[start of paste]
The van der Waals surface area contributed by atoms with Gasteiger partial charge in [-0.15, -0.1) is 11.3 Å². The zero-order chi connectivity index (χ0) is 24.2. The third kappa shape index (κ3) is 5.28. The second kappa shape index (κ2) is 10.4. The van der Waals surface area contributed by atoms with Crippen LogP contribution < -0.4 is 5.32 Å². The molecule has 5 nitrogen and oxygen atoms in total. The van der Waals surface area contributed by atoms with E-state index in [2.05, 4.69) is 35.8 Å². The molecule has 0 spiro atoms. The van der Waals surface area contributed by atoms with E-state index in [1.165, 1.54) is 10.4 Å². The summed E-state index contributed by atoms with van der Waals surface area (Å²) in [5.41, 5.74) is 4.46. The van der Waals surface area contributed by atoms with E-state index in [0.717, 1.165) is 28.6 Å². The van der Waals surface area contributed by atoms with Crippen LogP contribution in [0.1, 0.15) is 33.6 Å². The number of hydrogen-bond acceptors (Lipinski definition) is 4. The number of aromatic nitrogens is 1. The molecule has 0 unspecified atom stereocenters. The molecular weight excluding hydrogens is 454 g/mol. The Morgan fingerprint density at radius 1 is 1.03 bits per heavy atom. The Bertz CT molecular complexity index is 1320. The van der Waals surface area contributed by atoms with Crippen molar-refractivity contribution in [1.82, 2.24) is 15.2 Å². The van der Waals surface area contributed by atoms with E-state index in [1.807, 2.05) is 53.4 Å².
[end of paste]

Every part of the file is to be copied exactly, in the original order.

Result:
The van der Waals surface area contributed by atoms with Gasteiger partial charge in [-0.15, -0.1) is 11.3 Å². The zero-order chi connectivity index (χ0) is 24.2. The third kappa shape index (κ3) is 5.28. The second kappa shape index (κ2) is 10.4. The van der Waals surface area contributed by atoms with Crippen LogP contribution < -0.4 is 5.32 Å². The molecule has 5 nitrogen and oxygen atoms in total. The van der Waals surface area contributed by atoms with E-state index in [2.05, 4.69) is 35.8 Å². The molecule has 0 spiro atoms. The van der Waals surface area contributed by atoms with E-state index in [1.165, 1.54) is 10.4 Å². The summed E-state index contributed by atoms with van der Waals surface area (Å²) in [5.41, 5.74) is 4.46. The van der Waals surface area contributed by atoms with E-state index in [0.717, 1.165) is 28.6 Å². The van der Waals surface area contributed by atoms with Crippen LogP contribution in [0.1, 0.15) is 33.6 Å². The number of hydrogen-bond acceptors (Lipinski definition) is 4. The number of aromatic nitrogens is 1. The molecule has 0 unspecified atom stereocenters. The molecular weight excluding hydrogens is 454 g/mol. The Morgan fingerprint density at radius 1 is 1.03 bits per heavy atom. The Bertz CT molecular complexity index is 1320. The van der Waals surface area contributed by atoms with Crippen molar-refractivity contribution in [1.82, 2.24) is 15.2 Å². The van der Waals surface area contributed by atoms with E-state index in [1.807, 2.05) is 53.4 Å².